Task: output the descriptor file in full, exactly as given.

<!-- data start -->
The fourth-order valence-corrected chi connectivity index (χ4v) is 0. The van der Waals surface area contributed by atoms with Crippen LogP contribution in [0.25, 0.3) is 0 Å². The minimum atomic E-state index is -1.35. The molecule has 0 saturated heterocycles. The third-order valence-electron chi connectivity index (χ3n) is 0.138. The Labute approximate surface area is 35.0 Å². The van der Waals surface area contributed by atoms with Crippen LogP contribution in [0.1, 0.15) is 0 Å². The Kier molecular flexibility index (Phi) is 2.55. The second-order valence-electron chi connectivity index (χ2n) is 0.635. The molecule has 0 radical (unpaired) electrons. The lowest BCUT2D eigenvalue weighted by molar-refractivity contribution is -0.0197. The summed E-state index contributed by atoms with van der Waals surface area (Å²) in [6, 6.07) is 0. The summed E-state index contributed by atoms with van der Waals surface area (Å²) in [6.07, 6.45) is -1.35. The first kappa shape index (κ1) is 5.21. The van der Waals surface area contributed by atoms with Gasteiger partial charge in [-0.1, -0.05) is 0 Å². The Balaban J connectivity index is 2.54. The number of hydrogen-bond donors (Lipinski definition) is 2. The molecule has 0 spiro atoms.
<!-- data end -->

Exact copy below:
The fourth-order valence-corrected chi connectivity index (χ4v) is 0. The van der Waals surface area contributed by atoms with Crippen LogP contribution in [0.25, 0.3) is 0 Å². The minimum atomic E-state index is -1.35. The molecule has 0 saturated heterocycles. The third-order valence-electron chi connectivity index (χ3n) is 0.138. The Labute approximate surface area is 35.0 Å². The van der Waals surface area contributed by atoms with Crippen LogP contribution in [0.1, 0.15) is 0 Å². The Kier molecular flexibility index (Phi) is 2.55. The second-order valence-electron chi connectivity index (χ2n) is 0.635. The molecule has 0 radical (unpaired) electrons. The lowest BCUT2D eigenvalue weighted by molar-refractivity contribution is -0.0197. The summed E-state index contributed by atoms with van der Waals surface area (Å²) in [6, 6.07) is 0. The summed E-state index contributed by atoms with van der Waals surface area (Å²) in [6.07, 6.45) is -1.35. The first kappa shape index (κ1) is 5.21. The van der Waals surface area contributed by atoms with Gasteiger partial charge in [-0.1, -0.05) is 0 Å². The Balaban J connectivity index is 2.54. The number of hydrogen-bond donors (Lipinski definition) is 2. The molecule has 0 spiro atoms.